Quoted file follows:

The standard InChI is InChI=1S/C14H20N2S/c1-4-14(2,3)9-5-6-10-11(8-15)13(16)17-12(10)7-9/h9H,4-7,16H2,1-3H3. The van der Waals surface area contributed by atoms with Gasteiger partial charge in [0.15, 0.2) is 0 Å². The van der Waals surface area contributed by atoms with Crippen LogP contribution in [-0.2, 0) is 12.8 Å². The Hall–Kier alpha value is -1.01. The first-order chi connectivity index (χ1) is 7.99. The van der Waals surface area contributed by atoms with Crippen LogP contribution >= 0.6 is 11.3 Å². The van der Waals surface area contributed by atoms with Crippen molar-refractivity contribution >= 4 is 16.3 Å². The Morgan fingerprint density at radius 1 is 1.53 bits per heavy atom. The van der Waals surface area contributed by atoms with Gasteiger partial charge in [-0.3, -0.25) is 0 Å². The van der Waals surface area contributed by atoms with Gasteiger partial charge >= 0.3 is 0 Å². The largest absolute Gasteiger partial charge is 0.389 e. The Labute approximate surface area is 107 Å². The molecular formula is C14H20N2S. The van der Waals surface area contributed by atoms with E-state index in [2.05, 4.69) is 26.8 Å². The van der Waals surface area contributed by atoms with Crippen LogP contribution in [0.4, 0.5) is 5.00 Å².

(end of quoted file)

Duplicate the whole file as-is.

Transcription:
The standard InChI is InChI=1S/C14H20N2S/c1-4-14(2,3)9-5-6-10-11(8-15)13(16)17-12(10)7-9/h9H,4-7,16H2,1-3H3. The van der Waals surface area contributed by atoms with Gasteiger partial charge in [0.15, 0.2) is 0 Å². The van der Waals surface area contributed by atoms with Crippen LogP contribution in [-0.2, 0) is 12.8 Å². The Hall–Kier alpha value is -1.01. The first-order chi connectivity index (χ1) is 7.99. The van der Waals surface area contributed by atoms with Crippen LogP contribution >= 0.6 is 11.3 Å². The van der Waals surface area contributed by atoms with Crippen molar-refractivity contribution >= 4 is 16.3 Å². The Morgan fingerprint density at radius 1 is 1.53 bits per heavy atom. The van der Waals surface area contributed by atoms with Gasteiger partial charge in [-0.3, -0.25) is 0 Å². The van der Waals surface area contributed by atoms with Gasteiger partial charge >= 0.3 is 0 Å². The largest absolute Gasteiger partial charge is 0.389 e. The Labute approximate surface area is 107 Å². The molecular formula is C14H20N2S. The van der Waals surface area contributed by atoms with E-state index in [2.05, 4.69) is 26.8 Å². The van der Waals surface area contributed by atoms with Crippen LogP contribution in [0.4, 0.5) is 5.00 Å².